“‘Had Charles Martel not been victorious,’ Hitler told his inner crowd in August 1942, ‘then we should in all probability have been converted to Mohammedanism, that cult which glorifies the heroism and which opens up the seventh Heaven to the bold warrior alone. Then the Germanic races would have conquered the world.’”
The Nazis’ dislike for Christianity was so great that, not surprisingly, they sought to destroy it. Leftists may scoff at a notion so contrary to their prejudices, but the evidence of this fact is now overwhelming. And of this evidence, perhaps the most compelling was uncovered by a Jewish attorney named Julie Seltzer Mandel, a woman whose grandmother was a survivor of the Auschwitz concentration camp. I addressed her discovery in my piece “Hitler and Christianity,” writing:
While a law student and editor of the Nuremberg Project for the Rutgers Journal of Law and Religion, Mandel gained access to 148 bound volumes of rare documents — some marked “Top Secret” — compiled by the Office of Strategic Services (or O.S.S., the WWII forerunner to the CIA).
After scouring the papers, she published the first installment of them in 2002, a 120-page O.S.S. report entitled “The Nazi Master Plan: The Persecution of the Christian Churches.” Reporting on these O.S.S. findings in the Philadelphia Inquirer, Edward Colimore wrote: “The fragile, typewritten documents from the 1940s lay out the Nazi plan in grim detail: Take over the churches from within, using party sympathizers. Discredit, jail or kill Christian leaders. And re-indoctrinate the congregants. Give them a new faith — in Germany’s Third Reich.” He then quotes Mandel: “A lot of people will say, ‘I didn’t realize that they were trying to convert Christians to a Nazi philosophy.’... They wanted to eliminate the Jews altogether, but they were also looking to eliminate Christianity.”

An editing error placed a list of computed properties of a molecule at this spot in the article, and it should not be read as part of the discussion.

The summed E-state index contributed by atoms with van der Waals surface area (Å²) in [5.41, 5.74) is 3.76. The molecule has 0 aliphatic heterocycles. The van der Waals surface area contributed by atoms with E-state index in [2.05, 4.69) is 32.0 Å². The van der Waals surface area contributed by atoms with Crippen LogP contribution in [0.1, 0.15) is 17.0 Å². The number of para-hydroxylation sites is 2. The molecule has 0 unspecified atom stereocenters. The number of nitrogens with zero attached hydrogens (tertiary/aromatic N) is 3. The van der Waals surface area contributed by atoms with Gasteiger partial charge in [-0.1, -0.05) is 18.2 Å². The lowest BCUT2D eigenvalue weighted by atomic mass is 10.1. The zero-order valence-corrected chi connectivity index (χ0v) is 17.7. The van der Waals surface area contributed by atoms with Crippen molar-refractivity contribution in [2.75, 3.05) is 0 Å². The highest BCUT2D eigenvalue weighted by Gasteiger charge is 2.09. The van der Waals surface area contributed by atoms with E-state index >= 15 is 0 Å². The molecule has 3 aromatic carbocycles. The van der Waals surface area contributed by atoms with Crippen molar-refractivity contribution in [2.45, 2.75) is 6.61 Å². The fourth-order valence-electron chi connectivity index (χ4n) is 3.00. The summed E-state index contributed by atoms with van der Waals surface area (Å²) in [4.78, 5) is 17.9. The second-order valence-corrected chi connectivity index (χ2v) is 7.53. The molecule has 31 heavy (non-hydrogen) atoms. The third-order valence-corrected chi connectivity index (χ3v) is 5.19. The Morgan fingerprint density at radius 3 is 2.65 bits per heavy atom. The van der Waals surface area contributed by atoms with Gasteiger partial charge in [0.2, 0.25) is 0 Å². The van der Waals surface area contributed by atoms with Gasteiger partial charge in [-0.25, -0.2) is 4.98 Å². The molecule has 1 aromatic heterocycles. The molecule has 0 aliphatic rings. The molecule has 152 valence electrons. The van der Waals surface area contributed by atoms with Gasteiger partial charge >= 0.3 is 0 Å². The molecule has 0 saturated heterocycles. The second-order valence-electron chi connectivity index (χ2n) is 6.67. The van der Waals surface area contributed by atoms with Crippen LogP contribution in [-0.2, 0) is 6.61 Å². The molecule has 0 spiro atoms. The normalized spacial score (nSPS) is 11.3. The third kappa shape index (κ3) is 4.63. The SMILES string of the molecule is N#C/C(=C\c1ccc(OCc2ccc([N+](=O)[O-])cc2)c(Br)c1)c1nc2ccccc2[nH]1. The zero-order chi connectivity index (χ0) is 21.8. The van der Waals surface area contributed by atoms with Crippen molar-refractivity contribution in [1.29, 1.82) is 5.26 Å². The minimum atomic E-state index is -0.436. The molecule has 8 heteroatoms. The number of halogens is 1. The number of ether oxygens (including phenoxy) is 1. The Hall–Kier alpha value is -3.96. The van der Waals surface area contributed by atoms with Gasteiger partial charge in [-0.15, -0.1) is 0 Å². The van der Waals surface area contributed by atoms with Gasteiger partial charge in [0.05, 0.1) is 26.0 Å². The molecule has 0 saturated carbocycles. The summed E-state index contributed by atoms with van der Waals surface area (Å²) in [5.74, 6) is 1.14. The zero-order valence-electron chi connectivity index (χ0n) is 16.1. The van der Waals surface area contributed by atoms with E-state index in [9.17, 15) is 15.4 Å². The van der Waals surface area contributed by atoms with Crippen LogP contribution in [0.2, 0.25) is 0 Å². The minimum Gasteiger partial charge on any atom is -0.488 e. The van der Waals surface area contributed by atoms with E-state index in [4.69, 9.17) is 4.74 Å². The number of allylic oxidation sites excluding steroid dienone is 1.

To this day nothing has changed. If you examine the writings of contemporary white supremacists, you will find much hatred for Christianity, affection for paganism and sympathy for Islam.
Now, I ask you: Which is better characterized by this description, the right or left? When answering, remember that those euphemistically-named censorship bureaucracies of the left, “human rights commissions,” consistently silence those who dare criticize Islam, most notably Christians.
Getting back to von Brunn, we can ask a similar question: Given that he hated not only Jews but also George Bush and neocons in general, of whom is he more reminiscent, Newt Gingrich or, maybe, um, Barack Obama’s buddy Reverend Wright? Bear in mind that Wright’s serpentine tongue won him the spotlight again with that recent explanation we’ve all heard for why he is persona non grata in the White House. To wit: “Them Jews ain’t going to let him [Obama] talk to me.”
Now let’s return to the matter of the impact of words. The Walshes of the world say that many of us rightists are responsible for inciting violence. In response, many on our side will say that there is only one person responsible for an act of violence, the perpetrator, be he Scott Roeder, von Dunn, Timothy McVeigh or someone else. As to these theses, the Walsh position is childish and contradictory; the rightist defense is incorrect and contradictory. Let’s discuss the Truth.
In reality, virtually all of us understand that words can seduce, be they a lover’s syrupy overtures or a hater’s cynical appeals. This is why Edward Bulwer-Lytton said that “The pen is mightier than the sword.” We treasure freedom of speech not because words are meaningless, but precisely because they’re powerful. And we allow it despite and because of words’ potential to inspire, for the pen of virtue remains eternally sharp, while the sword of vice’s edge is always dulled by time.